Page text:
An incident in the Gospels can help us put the worst act we have ever committed into perspective. It’s what St. Peter did to the Lord on the evening of Holy Thursday.
Peter, the leader of the apostles, did something he would never forget. On the night Jesus was arrested, he denied knowing him and being his disciple. And, shockingly, he did this three times. Worse yet, Peter was not being tortured (though many years later he would be, as would many Christians who were burned, beaten to death, or crucified for their faith).
We go back to the Last Supper, when Jesus frightened Peter and the others by describing a dreadful series of events. Jesus’ enemies would arrest him. He would be beaten and put to death on the cross. He also warned them that their faith would be shaken. Peter, filled with self-confidence and pride, assured Jesus that his faith was unshakable. Jesus then predicted Peter’s denials. Again, he protested: “Even though I should have to die with you, I will not deny you” (Mt 26:31-35).
The actual test confronted Peter hours later in the courtyard of the high priest where Jesus was being held. Note that he was not being threatened by someone in authority or by some tough guards who remembered Peter when they arrested Jesus in the garden. It came from a teenage servant girl. She saw Peter warming himself by the fire and told him that she recognized him as one of Jesus’ followers. Peter was startled, shocked, and filled with fear.
In an instant, all of Peter’s bravado from a few hours before had vanished. “I do not know the man,” Peter said loudly, trying to sound convincing to those around him. In a panic, Peter moved on.
Another bystander heard Peter’s Galilean accent. Surely this linked him as a disciple of Jesus. Matthew relates, “At that he began to curse and to swear, ‘I do not know the man’” (Mt 26:74). Despite all his protestations of loyalty and bravery just hours before, Peter’s self-confidence collapsed like a house of cards. He had perjured himself.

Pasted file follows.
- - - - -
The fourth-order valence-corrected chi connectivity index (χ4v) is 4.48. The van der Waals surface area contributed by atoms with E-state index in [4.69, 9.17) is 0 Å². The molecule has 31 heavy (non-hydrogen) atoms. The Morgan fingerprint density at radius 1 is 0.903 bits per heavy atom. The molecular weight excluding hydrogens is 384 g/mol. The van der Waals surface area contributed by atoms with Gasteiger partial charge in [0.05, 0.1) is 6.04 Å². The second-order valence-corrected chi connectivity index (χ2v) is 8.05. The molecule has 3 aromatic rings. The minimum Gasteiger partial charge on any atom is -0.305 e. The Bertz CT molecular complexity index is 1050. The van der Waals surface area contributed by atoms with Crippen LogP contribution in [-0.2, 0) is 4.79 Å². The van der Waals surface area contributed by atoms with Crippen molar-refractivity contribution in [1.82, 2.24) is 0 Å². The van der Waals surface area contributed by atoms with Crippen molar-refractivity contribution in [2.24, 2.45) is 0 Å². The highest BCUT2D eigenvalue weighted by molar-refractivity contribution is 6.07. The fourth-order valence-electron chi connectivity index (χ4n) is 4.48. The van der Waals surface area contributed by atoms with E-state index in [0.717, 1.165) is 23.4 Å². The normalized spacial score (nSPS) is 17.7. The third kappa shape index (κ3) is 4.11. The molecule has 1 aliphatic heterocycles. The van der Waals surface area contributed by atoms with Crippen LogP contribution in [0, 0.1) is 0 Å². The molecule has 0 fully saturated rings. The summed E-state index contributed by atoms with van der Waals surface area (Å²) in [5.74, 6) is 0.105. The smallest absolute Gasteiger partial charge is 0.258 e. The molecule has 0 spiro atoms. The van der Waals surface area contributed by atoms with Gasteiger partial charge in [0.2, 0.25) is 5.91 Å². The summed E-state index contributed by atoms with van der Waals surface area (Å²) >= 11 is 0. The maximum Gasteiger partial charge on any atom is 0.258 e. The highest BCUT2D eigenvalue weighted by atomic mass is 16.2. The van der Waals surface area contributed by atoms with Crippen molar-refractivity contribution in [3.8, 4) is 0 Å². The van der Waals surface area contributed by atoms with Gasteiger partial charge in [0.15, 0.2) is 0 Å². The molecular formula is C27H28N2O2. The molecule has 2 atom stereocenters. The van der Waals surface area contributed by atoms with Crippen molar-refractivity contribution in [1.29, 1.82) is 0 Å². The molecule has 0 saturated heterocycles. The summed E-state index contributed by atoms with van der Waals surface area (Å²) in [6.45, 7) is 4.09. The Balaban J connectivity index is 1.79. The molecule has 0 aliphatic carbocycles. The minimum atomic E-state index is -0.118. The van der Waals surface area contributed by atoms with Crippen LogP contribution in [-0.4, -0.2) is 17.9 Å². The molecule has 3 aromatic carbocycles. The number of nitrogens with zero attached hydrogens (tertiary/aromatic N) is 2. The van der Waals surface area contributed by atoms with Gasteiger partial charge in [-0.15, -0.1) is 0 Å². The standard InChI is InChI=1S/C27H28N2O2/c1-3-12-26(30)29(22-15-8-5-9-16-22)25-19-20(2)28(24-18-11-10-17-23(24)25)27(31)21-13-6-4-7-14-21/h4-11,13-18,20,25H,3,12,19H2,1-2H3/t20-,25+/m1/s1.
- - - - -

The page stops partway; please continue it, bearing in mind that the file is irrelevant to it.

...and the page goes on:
How serious was Peter’s triple denial of Jesus? More than a few spiritual writers would say it trumps even Judas’ sin of betrayal.
Could Peter forget what he did to Jesus that night? Jesus had even washed Peter’s feet a few hours earlier. No amount of repression, rationalization, or denial could ever blot out from his mind those denials. They were forever part of his personal history and memory.
Think of the night when Jesus was led across the courtyard and saw Peter. Luke tells us that Jesus spoke no words. He simply looked at Peter. At that moment, Peter saw Jesus’ battered face and realized in his heart the terrible thing he had done.
What did Jesus convey with that look in his eyes? It could have been this: “Peter, didn’t I tell you that this would happen? But you refused to pay attention. I’m disappointed beyond words.”
That’s not how it went, though. Jesus’ teachings about mercy and forgiveness tell us what he conveyed with his eyes in just three words: “I love you.” At that moment Peter’s pride and self-sufficiency were exposed and came crashing down. Peter had fallen flat on his face. It’s no wonder “he went out and began to weep bitterly” (Lk 22:62).
When Peter got up, that traumatic experience left him wounded and paralyzed. But what he did not realize was that while he had fallen so terribly, he actually fell forward. At that moment of despair, he was on his way to inner healing. It was only in his sinful act that he realized something: without Jesus, he could do nothing.